Minnesotans United wanted to turn the religious freedom argument in its favor. Its faith communities want it to bless the unions of same-gendered couples. And a constitutional amendment would limit their religious freedom to do that.

In June, MPR News interviewed Minnesotans United's faith director, Lutheran pastor Grant Stevensen. Houses of worship would be places for Minnesotans to engage with each other on the deeply personal issue of same-sex marriage. Stevensen said the emphasis would be on listening, not lecturing.

GRANT STEVENSEN: I wish this wasn't on the ballot. But there is an opportunity here for congregations to really get to know each other better and to grow in their ability to understand where someone on the other-- someone sitting next to them in church or in the synagogue is at.

There's an opportunity. And we're trying to take advantage of that opportunity. It may be that we'll come through not only defeating the amendment in the fall but with a bunch of faith communities who know each other a lot better than they did a year before.

SASHA ASLANIAN: Clergy United would grow to include 600 leaders from 100 faith communities reaching into every corner of the state. The Catholic Church would play a towering role on the other side of the amendment debate.

The state's bishops had made passage of the marriage amendment their top political objective. Catholic leadership wouldn't allow debate over the issue within the church, so dissension spilled out in the public square.

In May of this year, in two separate events, 80 former priests and three retired priests spoke out against the amendment. Father Tim Power, ordained in 1966, said he was compelled to speak out by the collective silence imposed on priests by the church.

TIM POWER: One of the things that pushed me towards this is people saying to me, where is the voice of the priesthood that believe the way we do? You can't all believe the party line. And I'm thinking, yeah, where are they? That's us.

SASHA ASLANIAN: Lawn signs sprang up saying, another Catholic voting no. It was unclear how many Catholics, the state's largest religion, would vote the way their church leaders wanted them to.

ERIC RINGHAM: You're listening to a special report on All Things Considered on how opponents of the marriage amendment managed to defeat a measure that had once seemed unbeatable. Minnesota Public Radio's Sasha Aslanian continues our report.

SASHA ASLANIAN: Minnesotans United had a clear strategy to not only tap the faith community but also to appeal to voters of every political stripe. The coalition knew it would need to win no votes from Republicans, Independents, and Democrats.

Carlbom had to build a team of political masterminds who could reach into their different bases for support. At its last big rally on Northrop Plaza at the University of Minnesota eight days before the election, that omnipartisan approach was evident.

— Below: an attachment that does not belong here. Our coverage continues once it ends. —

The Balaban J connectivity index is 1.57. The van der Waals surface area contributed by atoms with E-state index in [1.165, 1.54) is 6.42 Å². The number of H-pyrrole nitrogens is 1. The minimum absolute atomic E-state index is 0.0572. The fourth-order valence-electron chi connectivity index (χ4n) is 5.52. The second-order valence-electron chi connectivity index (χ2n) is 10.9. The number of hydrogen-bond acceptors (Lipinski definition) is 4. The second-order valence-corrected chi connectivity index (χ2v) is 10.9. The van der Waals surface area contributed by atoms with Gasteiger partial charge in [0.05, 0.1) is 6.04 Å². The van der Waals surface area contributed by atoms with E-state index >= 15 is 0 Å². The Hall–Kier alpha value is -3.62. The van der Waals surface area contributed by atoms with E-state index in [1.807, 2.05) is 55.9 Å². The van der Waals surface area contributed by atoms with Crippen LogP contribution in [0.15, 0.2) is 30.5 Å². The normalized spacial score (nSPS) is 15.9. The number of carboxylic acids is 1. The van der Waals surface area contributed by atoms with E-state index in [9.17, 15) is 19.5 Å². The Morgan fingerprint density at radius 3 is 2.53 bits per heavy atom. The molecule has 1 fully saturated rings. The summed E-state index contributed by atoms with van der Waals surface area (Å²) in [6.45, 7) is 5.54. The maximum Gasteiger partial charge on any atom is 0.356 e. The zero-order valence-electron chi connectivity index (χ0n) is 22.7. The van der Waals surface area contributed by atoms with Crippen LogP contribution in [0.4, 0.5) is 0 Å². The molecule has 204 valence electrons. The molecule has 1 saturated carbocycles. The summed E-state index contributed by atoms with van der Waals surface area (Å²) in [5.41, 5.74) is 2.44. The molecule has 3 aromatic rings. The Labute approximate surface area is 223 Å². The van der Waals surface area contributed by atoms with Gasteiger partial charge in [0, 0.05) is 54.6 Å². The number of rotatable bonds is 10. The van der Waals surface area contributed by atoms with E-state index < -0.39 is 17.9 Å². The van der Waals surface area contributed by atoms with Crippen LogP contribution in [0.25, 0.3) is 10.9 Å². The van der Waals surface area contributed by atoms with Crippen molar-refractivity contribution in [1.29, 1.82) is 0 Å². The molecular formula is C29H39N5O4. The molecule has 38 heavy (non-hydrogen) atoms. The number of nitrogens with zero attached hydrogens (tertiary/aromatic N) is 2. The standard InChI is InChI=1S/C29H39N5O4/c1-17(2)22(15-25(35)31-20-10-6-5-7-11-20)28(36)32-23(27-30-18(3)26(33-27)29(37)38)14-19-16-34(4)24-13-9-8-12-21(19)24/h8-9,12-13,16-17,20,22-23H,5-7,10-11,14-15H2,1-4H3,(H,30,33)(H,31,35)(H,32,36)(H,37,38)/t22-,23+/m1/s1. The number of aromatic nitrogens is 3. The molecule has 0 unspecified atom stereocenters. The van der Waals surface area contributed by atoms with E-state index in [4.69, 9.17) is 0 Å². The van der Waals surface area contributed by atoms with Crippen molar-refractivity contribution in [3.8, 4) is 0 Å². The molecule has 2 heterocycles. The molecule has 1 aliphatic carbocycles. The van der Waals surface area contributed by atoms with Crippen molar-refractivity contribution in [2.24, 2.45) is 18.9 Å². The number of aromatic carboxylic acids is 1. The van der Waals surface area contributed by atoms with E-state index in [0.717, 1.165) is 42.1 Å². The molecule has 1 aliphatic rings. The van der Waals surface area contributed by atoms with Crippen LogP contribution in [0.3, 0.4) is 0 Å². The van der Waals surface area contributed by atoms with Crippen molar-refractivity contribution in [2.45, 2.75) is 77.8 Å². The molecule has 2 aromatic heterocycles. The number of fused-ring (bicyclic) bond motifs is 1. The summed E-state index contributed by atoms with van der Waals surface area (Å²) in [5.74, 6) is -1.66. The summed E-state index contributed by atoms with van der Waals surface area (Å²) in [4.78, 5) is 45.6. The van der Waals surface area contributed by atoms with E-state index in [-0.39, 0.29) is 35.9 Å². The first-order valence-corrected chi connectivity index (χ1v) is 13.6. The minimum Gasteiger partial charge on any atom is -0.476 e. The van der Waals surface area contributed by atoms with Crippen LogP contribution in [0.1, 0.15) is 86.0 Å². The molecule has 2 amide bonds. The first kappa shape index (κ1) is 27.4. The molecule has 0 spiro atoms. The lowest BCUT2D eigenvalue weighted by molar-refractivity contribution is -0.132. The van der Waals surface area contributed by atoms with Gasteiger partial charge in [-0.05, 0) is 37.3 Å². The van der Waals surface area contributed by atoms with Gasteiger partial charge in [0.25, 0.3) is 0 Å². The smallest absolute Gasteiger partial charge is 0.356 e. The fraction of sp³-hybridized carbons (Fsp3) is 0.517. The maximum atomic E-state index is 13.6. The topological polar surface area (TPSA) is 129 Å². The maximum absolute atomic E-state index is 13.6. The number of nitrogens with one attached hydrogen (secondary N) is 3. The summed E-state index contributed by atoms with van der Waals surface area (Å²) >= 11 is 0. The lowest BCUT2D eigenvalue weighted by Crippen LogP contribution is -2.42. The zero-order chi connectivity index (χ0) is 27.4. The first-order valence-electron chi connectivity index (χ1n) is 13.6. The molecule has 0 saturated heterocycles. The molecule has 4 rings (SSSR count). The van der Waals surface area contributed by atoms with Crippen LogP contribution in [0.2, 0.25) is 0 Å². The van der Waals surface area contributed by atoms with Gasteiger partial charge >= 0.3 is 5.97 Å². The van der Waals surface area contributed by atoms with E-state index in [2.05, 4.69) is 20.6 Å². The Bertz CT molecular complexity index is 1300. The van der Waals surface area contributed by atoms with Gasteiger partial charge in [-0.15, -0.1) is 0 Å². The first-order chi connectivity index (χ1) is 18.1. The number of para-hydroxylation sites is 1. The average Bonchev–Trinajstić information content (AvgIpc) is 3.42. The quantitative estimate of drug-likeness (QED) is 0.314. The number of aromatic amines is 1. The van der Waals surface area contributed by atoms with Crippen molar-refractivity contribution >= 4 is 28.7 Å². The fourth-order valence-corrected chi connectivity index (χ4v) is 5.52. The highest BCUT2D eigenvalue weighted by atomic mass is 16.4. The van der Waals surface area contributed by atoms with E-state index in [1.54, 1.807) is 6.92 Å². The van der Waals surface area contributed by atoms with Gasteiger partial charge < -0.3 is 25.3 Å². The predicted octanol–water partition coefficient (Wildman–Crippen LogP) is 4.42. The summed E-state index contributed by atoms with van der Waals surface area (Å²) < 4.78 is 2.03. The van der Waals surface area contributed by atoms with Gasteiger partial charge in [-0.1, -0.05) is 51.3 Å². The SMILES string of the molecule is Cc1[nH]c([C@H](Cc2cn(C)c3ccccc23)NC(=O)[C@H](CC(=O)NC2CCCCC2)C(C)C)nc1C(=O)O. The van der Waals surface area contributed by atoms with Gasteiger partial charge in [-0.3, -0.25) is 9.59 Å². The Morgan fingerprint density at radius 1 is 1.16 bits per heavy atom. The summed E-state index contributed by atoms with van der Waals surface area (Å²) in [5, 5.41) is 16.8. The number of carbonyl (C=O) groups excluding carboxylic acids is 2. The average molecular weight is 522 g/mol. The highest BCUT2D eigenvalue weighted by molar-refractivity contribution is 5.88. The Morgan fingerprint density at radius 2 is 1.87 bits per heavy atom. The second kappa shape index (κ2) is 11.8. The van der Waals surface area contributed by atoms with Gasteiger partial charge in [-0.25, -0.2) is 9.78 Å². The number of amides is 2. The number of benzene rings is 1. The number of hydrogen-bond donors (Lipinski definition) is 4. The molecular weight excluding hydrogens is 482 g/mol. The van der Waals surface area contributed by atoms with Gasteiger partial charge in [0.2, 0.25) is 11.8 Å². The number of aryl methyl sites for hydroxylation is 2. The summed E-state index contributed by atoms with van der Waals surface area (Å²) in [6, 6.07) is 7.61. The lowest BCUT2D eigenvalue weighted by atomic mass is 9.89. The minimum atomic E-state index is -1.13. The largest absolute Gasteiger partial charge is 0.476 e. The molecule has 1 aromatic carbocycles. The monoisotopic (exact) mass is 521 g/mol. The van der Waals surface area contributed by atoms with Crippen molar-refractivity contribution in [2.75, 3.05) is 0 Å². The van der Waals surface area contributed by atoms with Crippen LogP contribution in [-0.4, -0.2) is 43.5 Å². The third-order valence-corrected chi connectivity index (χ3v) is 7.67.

MATT LEWIS: My name is Matt Lewis. I'm the Communications Director of the Independence Party of Minnesota. And we are a proud member of this coalition.

SASHA ASLANIAN: Lewis told the crowd that the communications teams from the three competing candidates for governor in 2010 were all working together for Minnesotans United. From the Republican camp, a former GOP candidate, Tom Emmer, came Carl Kuhl and Patrick Connelly.

They're political consultants with impeccable Republican credentials. This political season, though, they'd lend their smarts to Minnesotans United. Kuhl says they focused on arguments that would be persuasive to conservatives.

CARL KUHL: I think what this campaign has done an exceptional job of is reminding folks that the Constitution is used to safeguard freedoms and not limit them. That's a message that resonates with Republicans, Democrats, Liberals, and Conservatives.

SASHA ASLANIAN: Kuhl and Connelly thought the campaign could persuade about 15% of Republicans to vote no. It would be a crucial sliver of the electorate. Patrick Connelly says, to do that, Republicans needed to be a visible part of the campaign.

PATRICK CONNELLY: Wheelock Whitney and his grandson Alex went up to the-- they did a northern tour, went to Duluth, Hibbing, and Bemidji. And he's out there stumping.

SASHA ASLANIAN: He's referring to 86-year-old Wheelock Whitney, who'd run twice as a Republican candidate for statewide office and made an ad.

WHEELOCK WHITNEY: When my son told me that he was gay, it was a shock. It didn't take me very long to realize that he deserved the same kind of happiness. Things change. I wanted to change in my lifetime. And I don't have that many years left. So I'd like to start with defeating this amendment.

SASHA ASLANIAN: The Republicans interviewed for this story smiled about the surreal moments of teaming up with former adversaries. After all, Carlbom's a Democrat. And Democrats would deliver the bulk of the no votes the campaign needed. But staff members of both parties seemed moved or at least refreshed by having the chance to work on a campaign that aimed to be truly nonpartisan.